analysisBy Pindai Dube
There are many things that Zimbabweans are still too scared to speak about in public and that the government is very keen to keep buried. But the most sensitive issue by far is Gukurahundi - the codename for a brutal military operation in Matabeleland in the 1980s that left over 20,000 civilians dead.
This is why the call by a pressure group, Ibetshu Likazulu, for President Mugabe to declare a public holiday on the 20th of January - the anniversary of the start of the massacres in 1982 - and for the government to compensate all the victims of Gukurahundi is so brave. And so forlorn.
President Robert Mugabe and his ZANU-PF government are not going to suddenly break the silence that they have imposed on Gukurahundi. They are not going to suddenly start talking about how the notorious North Korean-trained 5th Brigade carried out the massacres of thousands of people between 1982 and 1987 - dumping their bodies in mass graves or in abandoned mines.
Mugabe's government has always claimed that the operation was a legitimate means of crushing a rebellion by dissidents, who were mostly supporters of the opposition ZAPU. And Mugabe, himself, has steadfastly refused to apologise for the killings - or even to allow them to be discussed. He did call the operation a "moment of madness" at the burial of the ZAPU leader, Joshua Nkomo, in 1999 - whose decision to merge his party with ZANU in 1987 had brought an end to the massacres - but Mugabe has shown no desire to say anything else.
And there is no hope of any additional official inquiries. The government has already established two inquiries to 'investigate' the disturbances - one led by then chief justice Enoch Dumbutshena and another by lawyer Simplicius Chihambakwe - but their findings were never made public.
Instead, the government has used all its considerable powers to successfully keep a lid on the issue - intimidating and harassing anyone who tries to discuss Gukurahundi. The authorities are clearly hoping that silence will make people forget. But they are just fooling themselves because Zimbabweans still want answers - still want the truth.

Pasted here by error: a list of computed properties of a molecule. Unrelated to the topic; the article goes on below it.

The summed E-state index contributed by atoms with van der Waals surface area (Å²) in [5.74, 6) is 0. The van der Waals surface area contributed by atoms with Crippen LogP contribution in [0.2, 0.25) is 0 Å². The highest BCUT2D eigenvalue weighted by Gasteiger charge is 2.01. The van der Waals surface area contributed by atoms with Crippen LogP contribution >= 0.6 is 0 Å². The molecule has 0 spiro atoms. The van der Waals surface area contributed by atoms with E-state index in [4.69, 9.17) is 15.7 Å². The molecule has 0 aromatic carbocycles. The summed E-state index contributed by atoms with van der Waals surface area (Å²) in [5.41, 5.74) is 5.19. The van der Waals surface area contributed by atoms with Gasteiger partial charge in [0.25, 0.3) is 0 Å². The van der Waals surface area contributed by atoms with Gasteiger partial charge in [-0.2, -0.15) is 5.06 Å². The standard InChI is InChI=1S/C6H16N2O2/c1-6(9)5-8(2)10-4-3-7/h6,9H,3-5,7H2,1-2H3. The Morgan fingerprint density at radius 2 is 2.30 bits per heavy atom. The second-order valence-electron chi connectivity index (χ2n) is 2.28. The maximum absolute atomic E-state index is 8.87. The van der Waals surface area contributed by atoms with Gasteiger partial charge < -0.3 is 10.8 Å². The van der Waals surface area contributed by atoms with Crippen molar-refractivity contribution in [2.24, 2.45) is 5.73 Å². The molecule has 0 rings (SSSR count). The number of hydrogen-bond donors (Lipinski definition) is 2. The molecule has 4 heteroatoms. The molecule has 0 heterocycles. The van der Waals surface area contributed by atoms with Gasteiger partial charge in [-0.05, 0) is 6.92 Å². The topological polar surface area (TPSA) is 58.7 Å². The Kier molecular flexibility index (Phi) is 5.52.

"January 20th is the day when the Gukurahundi genocide started and it should be recognised with a public holiday and we also want the government to set up a fund to compensate relatives of people killed and injured during the massacres," said Mbuzo Fuzwayo, coordinator of Ibetshu Likazulu. "We are sending a petition to government with these demands and on 20th January this year we are holding a memorial service for the genocide in Bulawayo and some survivors will attend the event."
And it is critical for Zimbabweans to have open discussions about the Gukurahundi massacres as these would help to bring national healing and start to move the nation forward. Thirty years after Gukurahundi started, almost a quarter of the country's 13 million people are still angry and traumatised by the killings. Gukurahundi left thousands of families poorer and undermined the development of Matabeleland and Midlands provinces, which still lag behind other parts of the country. Thousands of people, who were born during that time, remain stateless as their parents were killed and they have no proof that they were born in Zimbabwe.
These people will not forget. But they are willing to try and move on. But for that, they expect the perpetrators to apologise and for the truth to come out. They also expect compensation from the state as they know very well that the government army was behind the massacres.
And it is very worrying that Mugabe and his allies still seem to believe that if Zimbabweans are allowed to openly discuss Gukurahundi it will merely open old wounds and cause an uprising. This is rubbish because Zimbabweans are peace loving people and only want the truth so that they can put the past behind them.
It is high time that Mugabe swallows his pride and sets up a Truth and Reconciliation Commission (TRC) on Gukurahundi as demanded by opposition MDC. South Africa created a TRC after apartheid and while it has many critics, it certainly shone a spotlight on some of the crimes of the past and helped to move the country forwards. In Zimbabwe, there can be no national healing and reconciliation if the truth about what transpired during Gukurahundi is never told.
It is very difficult for ordinary Zimbabweans to believe that there will ever be justice for the many other crimes against humanity that have taken place in our country, especially in relation to the bloody 2008 presidential election, if Gukurahundi remains clouded in secrecy - and if none of the perpetrators of the massacres are ever brought to book.
But the campaign by Ibetshu Likazulu shows that ordinary Zimbabweans are not going to give up. They might not talk openly about Gukurahundi but they will not forget and will not stop seeking answers to all the many outstanding questions. They will not get those answers any time soon but one day, they believe they will.
However, that might only be after President Mugabe is eventually buried in Hero's Acre. Maybe then we will start to talk about our collective Gukurahundi-inspired trauma. Only time will tell.